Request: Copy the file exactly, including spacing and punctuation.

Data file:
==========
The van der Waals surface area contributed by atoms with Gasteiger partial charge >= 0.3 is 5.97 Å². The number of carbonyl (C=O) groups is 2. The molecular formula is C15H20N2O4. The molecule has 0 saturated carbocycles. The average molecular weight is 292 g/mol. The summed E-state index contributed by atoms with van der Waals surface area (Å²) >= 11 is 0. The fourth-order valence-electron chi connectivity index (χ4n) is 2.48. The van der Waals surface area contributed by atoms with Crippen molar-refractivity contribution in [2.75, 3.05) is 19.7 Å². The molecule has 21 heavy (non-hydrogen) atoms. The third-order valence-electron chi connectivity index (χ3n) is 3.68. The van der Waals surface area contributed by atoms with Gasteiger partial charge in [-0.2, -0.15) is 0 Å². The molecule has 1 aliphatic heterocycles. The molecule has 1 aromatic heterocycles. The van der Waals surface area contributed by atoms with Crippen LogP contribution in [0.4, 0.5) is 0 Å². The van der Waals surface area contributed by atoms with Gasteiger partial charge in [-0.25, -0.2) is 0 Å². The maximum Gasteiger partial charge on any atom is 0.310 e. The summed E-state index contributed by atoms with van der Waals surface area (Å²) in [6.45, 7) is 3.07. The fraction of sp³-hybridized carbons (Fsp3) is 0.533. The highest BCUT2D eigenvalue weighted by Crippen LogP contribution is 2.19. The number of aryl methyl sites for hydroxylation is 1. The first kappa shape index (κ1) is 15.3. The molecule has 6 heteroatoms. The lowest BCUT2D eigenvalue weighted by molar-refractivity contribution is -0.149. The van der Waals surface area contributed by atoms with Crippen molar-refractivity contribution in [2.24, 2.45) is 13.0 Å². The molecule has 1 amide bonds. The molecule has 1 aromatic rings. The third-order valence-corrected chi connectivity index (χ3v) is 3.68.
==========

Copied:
The van der Waals surface area contributed by atoms with Gasteiger partial charge >= 0.3 is 5.97 Å². The number of carbonyl (C=O) groups is 2. The molecular formula is C15H20N2O4. The molecule has 0 saturated carbocycles. The average molecular weight is 292 g/mol. The summed E-state index contributed by atoms with van der Waals surface area (Å²) >= 11 is 0. The fourth-order valence-electron chi connectivity index (χ4n) is 2.48. The van der Waals surface area contributed by atoms with Crippen molar-refractivity contribution in [2.75, 3.05) is 19.7 Å². The molecule has 21 heavy (non-hydrogen) atoms. The third-order valence-electron chi connectivity index (χ3n) is 3.68. The van der Waals surface area contributed by atoms with Gasteiger partial charge in [-0.2, -0.15) is 0 Å². The molecule has 1 aliphatic heterocycles. The molecule has 1 aromatic heterocycles. The van der Waals surface area contributed by atoms with Crippen LogP contribution in [0.4, 0.5) is 0 Å². The van der Waals surface area contributed by atoms with Gasteiger partial charge in [-0.25, -0.2) is 0 Å². The maximum Gasteiger partial charge on any atom is 0.310 e. The summed E-state index contributed by atoms with van der Waals surface area (Å²) in [6.45, 7) is 3.07. The fraction of sp³-hybridized carbons (Fsp3) is 0.533. The highest BCUT2D eigenvalue weighted by Crippen LogP contribution is 2.19. The number of aryl methyl sites for hydroxylation is 1. The first kappa shape index (κ1) is 15.3. The molecule has 6 heteroatoms. The lowest BCUT2D eigenvalue weighted by molar-refractivity contribution is -0.149. The van der Waals surface area contributed by atoms with Crippen molar-refractivity contribution in [2.24, 2.45) is 13.0 Å². The molecule has 1 amide bonds. The molecule has 1 aromatic rings. The third-order valence-corrected chi connectivity index (χ3v) is 3.68.